Thursday, 14 January 2016

Crusader: The men behind the mask

In this neck of the woods, when we remember Jim Lee we think about Mick Grant, motorcycle and car racing.

Jim and Mick Cadwell Park 1971

However there was far more to Jim and his exploits over the years than meets the eye. Apart from his time as a professional wrestler (“he who never quits”), Jim was involved in all manner of business, many of which you could not have imagined in a million years. I suppose it just goes to show what an active mind he had and endorses that old statement ‘you can’t keep a good man down’.
In Jim’s case this was certainly true.

This is a short blog about one such venture.  

Jim had a great friend who lived nearby in Brighouse by the name of Joe Chapman.
Joe was also a keen motorcyclist and had raced many different machines with much success over the years 1959 – 1969. 
It is fair to say that within the Batley MCC, Joe was someone to look up to.

Joe Chapman AJS 7R Manx Grand Prix

Jim and Joe were the best of friends and as a twosome, often took centre-stage at club nights in the Talbot Pub. These events were known locally as ‘Jim & Joe nights’, there was no political correctness here and in those days nothing was off limit. Generally the pair of them brought the house down.

Following a visit to The Castle Museum in York, the pair decided that they could make a far better reproduction of a 16th century English helmet than the fibreglass item currently on display.
‘If Jim could make it then Joe could sell it’, it was as simple as that.

16th century English helmet

The fact they had never made anything remotely like this before and that all Jim’s fabrication experience related to motorcycle and car racing, was not even an issue.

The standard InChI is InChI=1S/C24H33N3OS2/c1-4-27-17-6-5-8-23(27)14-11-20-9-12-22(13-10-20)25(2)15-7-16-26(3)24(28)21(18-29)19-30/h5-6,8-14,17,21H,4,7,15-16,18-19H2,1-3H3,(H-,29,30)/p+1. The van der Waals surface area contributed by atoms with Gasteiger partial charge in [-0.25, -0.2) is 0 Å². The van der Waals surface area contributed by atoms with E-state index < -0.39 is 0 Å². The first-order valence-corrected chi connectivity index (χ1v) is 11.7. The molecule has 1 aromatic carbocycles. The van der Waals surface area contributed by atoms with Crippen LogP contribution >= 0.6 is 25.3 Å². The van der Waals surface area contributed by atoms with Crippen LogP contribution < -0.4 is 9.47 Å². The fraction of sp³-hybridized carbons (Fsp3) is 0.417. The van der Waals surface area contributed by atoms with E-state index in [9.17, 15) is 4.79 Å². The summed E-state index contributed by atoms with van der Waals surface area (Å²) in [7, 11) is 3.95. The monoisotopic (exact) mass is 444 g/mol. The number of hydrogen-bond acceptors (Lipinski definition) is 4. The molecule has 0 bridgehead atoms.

So it was decided in 1975 to ask the Museum Curator for the loan of an original helmet on which they could base their work. This was provided along with some helpful advice on design features of the period. Never a pair to be fazed by events, they also sought further assistance from the Keeper of Blades and Keeper of Armour at the Tower of London Armouries.

Both Jim and Joe were clearly confident in the future success of this enterprise and Jim immediately converted half his engineering works at the Old School House, Birstall into a mini-armoury. Much of the machinery used in the making of the helmets was designed and manufactured by Jim himself and followed the lines of that used by the ancient craftsmen of the period. Many of the processes were carried out by hand, as it was impossible to replicate the original finish on mechanised equipment. The helmets were made from mild steel, highly finished and produced at a rate of ten per week.

Crusader reproduction helmet

As you might expect, their work was of the highest order and approval was given by both museums for them to be displayed and sold through their souvenir shops. It was not long before further requests for additional armour were made, the following letter is a glowing endorsement.

On the sales side Joe kept his word, establishing contacts with museums and British Consulates abroad and in the US becoming a lucrative market.

U.S. Price List


But I suppose like all good things, it had to come to an end.

After all there are only so many Crusader helmets that can be sold in a modern world.
Even if your name is Joe Chapman………

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